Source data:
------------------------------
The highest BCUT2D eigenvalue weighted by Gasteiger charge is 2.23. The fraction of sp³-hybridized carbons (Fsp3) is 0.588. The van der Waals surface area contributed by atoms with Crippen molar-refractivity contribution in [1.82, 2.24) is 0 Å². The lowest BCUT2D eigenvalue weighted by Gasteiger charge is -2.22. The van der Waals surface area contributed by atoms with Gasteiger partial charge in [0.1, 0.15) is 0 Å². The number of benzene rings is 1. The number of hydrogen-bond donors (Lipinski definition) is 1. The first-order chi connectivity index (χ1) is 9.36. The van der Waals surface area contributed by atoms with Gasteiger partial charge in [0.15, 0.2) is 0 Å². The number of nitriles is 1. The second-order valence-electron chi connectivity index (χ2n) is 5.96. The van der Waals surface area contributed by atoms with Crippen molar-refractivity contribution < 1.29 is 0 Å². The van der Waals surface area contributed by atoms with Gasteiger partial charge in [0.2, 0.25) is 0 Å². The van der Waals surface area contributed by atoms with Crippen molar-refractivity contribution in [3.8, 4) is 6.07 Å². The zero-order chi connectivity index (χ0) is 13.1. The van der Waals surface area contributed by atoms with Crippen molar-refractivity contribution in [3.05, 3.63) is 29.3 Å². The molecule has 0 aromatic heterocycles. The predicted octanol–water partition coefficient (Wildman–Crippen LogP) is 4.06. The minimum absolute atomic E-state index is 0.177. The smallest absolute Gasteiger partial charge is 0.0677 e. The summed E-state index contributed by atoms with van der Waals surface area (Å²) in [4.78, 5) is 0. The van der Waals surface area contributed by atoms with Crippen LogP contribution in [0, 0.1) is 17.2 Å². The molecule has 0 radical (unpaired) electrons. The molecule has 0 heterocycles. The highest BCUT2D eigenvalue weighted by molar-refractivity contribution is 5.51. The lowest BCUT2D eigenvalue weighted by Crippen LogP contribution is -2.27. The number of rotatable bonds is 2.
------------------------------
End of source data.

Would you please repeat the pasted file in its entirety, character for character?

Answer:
The highest BCUT2D eigenvalue weighted by Gasteiger charge is 2.23. The fraction of sp³-hybridized carbons (Fsp3) is 0.588. The van der Waals surface area contributed by atoms with Crippen molar-refractivity contribution in [1.82, 2.24) is 0 Å². The lowest BCUT2D eigenvalue weighted by Gasteiger charge is -2.22. The van der Waals surface area contributed by atoms with Gasteiger partial charge in [0.1, 0.15) is 0 Å². The number of benzene rings is 1. The number of hydrogen-bond donors (Lipinski definition) is 1. The first-order chi connectivity index (χ1) is 9.36. The van der Waals surface area contributed by atoms with Gasteiger partial charge in [0.15, 0.2) is 0 Å². The number of nitriles is 1. The second-order valence-electron chi connectivity index (χ2n) is 5.96. The van der Waals surface area contributed by atoms with Crippen molar-refractivity contribution < 1.29 is 0 Å². The van der Waals surface area contributed by atoms with Gasteiger partial charge in [0.2, 0.25) is 0 Å². The van der Waals surface area contributed by atoms with Crippen molar-refractivity contribution in [3.8, 4) is 6.07 Å². The zero-order chi connectivity index (χ0) is 13.1. The van der Waals surface area contributed by atoms with Crippen molar-refractivity contribution in [3.05, 3.63) is 29.3 Å². The molecule has 0 aromatic heterocycles. The predicted octanol–water partition coefficient (Wildman–Crippen LogP) is 4.06. The minimum absolute atomic E-state index is 0.177. The smallest absolute Gasteiger partial charge is 0.0677 e. The summed E-state index contributed by atoms with van der Waals surface area (Å²) in [4.78, 5) is 0. The van der Waals surface area contributed by atoms with Crippen LogP contribution in [0, 0.1) is 17.2 Å². The molecule has 0 radical (unpaired) electrons. The molecule has 0 heterocycles. The highest BCUT2D eigenvalue weighted by molar-refractivity contribution is 5.51. The lowest BCUT2D eigenvalue weighted by Crippen LogP contribution is -2.27. The number of rotatable bonds is 2.